About Responsible and Technical four-wheel driving
Unfortunately, many 4WD publications display trucks bouncing up tracks, spinning wheels, sending dirt flying, or going through water crossings with water splashing well above the height of the vehicle. Whilst this may look impressive in photographs or video, it is displaying blatant disrespect for the environment, damaging to vehicles and often dangerous for the driver . A number of publications have displayed these poor driving examples for so long that many off-road drivers consider this to be the normal and only way to drive.
Here are just a few facts about driving in that manner:
- Parts on your vehicle will wear out faster
- The chance of breakages on the track significantly increases
- Spinning wheels digs ruts and destroys tracks for other people
- Driving in wet weather destroys tracks for other people
- Driving water crossings too quickly can cause vehicle damage
- Driving quickly up obstacles destabilises vehicles
So how do you approach responsible and technical four-wheel driving?
Some of the following aspects should be considered in approaching this type of driving:
- Speed - Remember, momentum is good, speed is bad. Before you approach an obstacle, always consider that the minimum speed to clear an obstacle is often the best speed.
- Traction – Obtaining traction on the tracks is essential. Having good traction will also allow you to reduce the speed that you travel on tracks increasing the safety in which you travel.
Some of the aspects of traction include:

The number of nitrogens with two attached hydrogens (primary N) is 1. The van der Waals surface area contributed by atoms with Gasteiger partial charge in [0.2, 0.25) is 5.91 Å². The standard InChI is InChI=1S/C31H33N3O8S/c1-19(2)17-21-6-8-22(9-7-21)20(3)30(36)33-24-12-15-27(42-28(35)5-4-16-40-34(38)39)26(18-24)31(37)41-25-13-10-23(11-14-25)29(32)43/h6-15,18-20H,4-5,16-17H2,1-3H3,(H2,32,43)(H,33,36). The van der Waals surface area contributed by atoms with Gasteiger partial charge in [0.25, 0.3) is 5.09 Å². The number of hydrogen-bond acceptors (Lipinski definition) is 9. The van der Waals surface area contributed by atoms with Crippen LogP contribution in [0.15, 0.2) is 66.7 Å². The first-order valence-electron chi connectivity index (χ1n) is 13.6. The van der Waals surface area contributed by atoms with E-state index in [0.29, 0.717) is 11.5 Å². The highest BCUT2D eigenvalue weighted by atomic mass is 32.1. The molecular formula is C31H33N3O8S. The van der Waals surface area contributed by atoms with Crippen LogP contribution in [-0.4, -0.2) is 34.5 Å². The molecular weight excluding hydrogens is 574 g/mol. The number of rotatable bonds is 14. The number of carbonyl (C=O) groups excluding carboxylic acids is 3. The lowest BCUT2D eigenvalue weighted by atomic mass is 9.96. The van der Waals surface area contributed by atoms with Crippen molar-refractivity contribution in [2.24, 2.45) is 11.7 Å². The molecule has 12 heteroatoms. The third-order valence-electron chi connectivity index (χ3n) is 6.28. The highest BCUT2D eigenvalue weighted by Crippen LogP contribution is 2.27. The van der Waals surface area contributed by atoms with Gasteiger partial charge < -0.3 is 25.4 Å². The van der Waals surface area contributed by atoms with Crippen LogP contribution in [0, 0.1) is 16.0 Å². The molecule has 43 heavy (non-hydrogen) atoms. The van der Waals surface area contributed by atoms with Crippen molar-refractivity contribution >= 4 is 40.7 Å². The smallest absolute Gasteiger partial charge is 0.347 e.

- Tyres - size, type and pressure
- Suspension configuration and suspension articulation
- Mechanical and electronic traction aids
- Clearance – Increasing the vehicle clearance increases the options that you have to travel up different tracks, or even choose different lines of the same tracks. Although additional clearance is often essential for technical driving, too much lift can affect the balance of your vehicle on and off-road.
- Strength of the vehicle – Remember, larger tyres, bigger lift, harder tracks, and slower crawl speeds can put additional strain on your vehicle
- Vehicles need to be built strong enough and serviced appropriately to ensure you don’t break down on the track.
We are brand independent and the make and model of your vehicle is irrelevant as long as you vehicle is road legal and suitable to the tracks we do.
We strongly encourage all 4WD owners to obtain a vehicle engineering or VSCCS certificate if vehicle modifications warrant it.
Breaking down on the track has the risk of further damaging the track with any recoveries that may be needed.
For examples of Responsible and Technical four-wheel driving please visit the gallery or the AllOffroad YouTube channel.